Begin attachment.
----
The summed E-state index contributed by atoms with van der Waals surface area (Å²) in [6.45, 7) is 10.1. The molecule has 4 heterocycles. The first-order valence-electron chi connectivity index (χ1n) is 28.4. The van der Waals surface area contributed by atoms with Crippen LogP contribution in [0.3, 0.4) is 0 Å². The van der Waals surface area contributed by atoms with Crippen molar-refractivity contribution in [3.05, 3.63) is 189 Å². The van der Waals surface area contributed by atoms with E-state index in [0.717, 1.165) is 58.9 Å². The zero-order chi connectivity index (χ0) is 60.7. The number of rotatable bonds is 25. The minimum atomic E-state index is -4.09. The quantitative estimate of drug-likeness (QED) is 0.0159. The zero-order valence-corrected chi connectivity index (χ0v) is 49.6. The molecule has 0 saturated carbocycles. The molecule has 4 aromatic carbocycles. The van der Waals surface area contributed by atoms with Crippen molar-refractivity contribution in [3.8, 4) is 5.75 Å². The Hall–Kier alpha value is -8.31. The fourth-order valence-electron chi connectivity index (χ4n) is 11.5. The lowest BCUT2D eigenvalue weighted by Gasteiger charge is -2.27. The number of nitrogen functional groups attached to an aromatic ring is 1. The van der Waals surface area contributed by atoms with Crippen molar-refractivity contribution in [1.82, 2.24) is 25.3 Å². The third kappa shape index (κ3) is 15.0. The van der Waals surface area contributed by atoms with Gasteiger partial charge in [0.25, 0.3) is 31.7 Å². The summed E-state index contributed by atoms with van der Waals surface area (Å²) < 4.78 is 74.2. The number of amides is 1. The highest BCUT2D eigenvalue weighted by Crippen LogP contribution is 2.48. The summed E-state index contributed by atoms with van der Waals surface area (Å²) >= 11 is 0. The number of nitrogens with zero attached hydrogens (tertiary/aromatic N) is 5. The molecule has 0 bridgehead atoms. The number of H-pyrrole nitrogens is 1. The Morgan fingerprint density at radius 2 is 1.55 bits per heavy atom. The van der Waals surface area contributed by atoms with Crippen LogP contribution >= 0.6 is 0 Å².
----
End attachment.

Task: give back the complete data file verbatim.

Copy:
The summed E-state index contributed by atoms with van der Waals surface area (Å²) in [6.45, 7) is 10.1. The molecule has 4 heterocycles. The first-order valence-electron chi connectivity index (χ1n) is 28.4. The van der Waals surface area contributed by atoms with Crippen LogP contribution in [0.3, 0.4) is 0 Å². The van der Waals surface area contributed by atoms with Crippen molar-refractivity contribution in [3.05, 3.63) is 189 Å². The van der Waals surface area contributed by atoms with E-state index in [0.717, 1.165) is 58.9 Å². The zero-order chi connectivity index (χ0) is 60.7. The number of rotatable bonds is 25. The minimum atomic E-state index is -4.09. The quantitative estimate of drug-likeness (QED) is 0.0159. The zero-order valence-corrected chi connectivity index (χ0v) is 49.6. The molecule has 0 saturated carbocycles. The molecule has 4 aromatic carbocycles. The van der Waals surface area contributed by atoms with Crippen molar-refractivity contribution in [3.8, 4) is 5.75 Å². The Hall–Kier alpha value is -8.31. The fourth-order valence-electron chi connectivity index (χ4n) is 11.5. The lowest BCUT2D eigenvalue weighted by Gasteiger charge is -2.27. The number of nitrogen functional groups attached to an aromatic ring is 1. The van der Waals surface area contributed by atoms with Crippen molar-refractivity contribution in [1.82, 2.24) is 25.3 Å². The third kappa shape index (κ3) is 15.0. The van der Waals surface area contributed by atoms with Gasteiger partial charge in [0.25, 0.3) is 31.7 Å². The summed E-state index contributed by atoms with van der Waals surface area (Å²) < 4.78 is 74.2. The number of amides is 1. The highest BCUT2D eigenvalue weighted by Crippen LogP contribution is 2.48. The summed E-state index contributed by atoms with van der Waals surface area (Å²) >= 11 is 0. The number of nitrogens with zero attached hydrogens (tertiary/aromatic N) is 5. The molecule has 0 bridgehead atoms. The number of H-pyrrole nitrogens is 1. The Morgan fingerprint density at radius 2 is 1.55 bits per heavy atom. The van der Waals surface area contributed by atoms with Crippen LogP contribution >= 0.6 is 0 Å².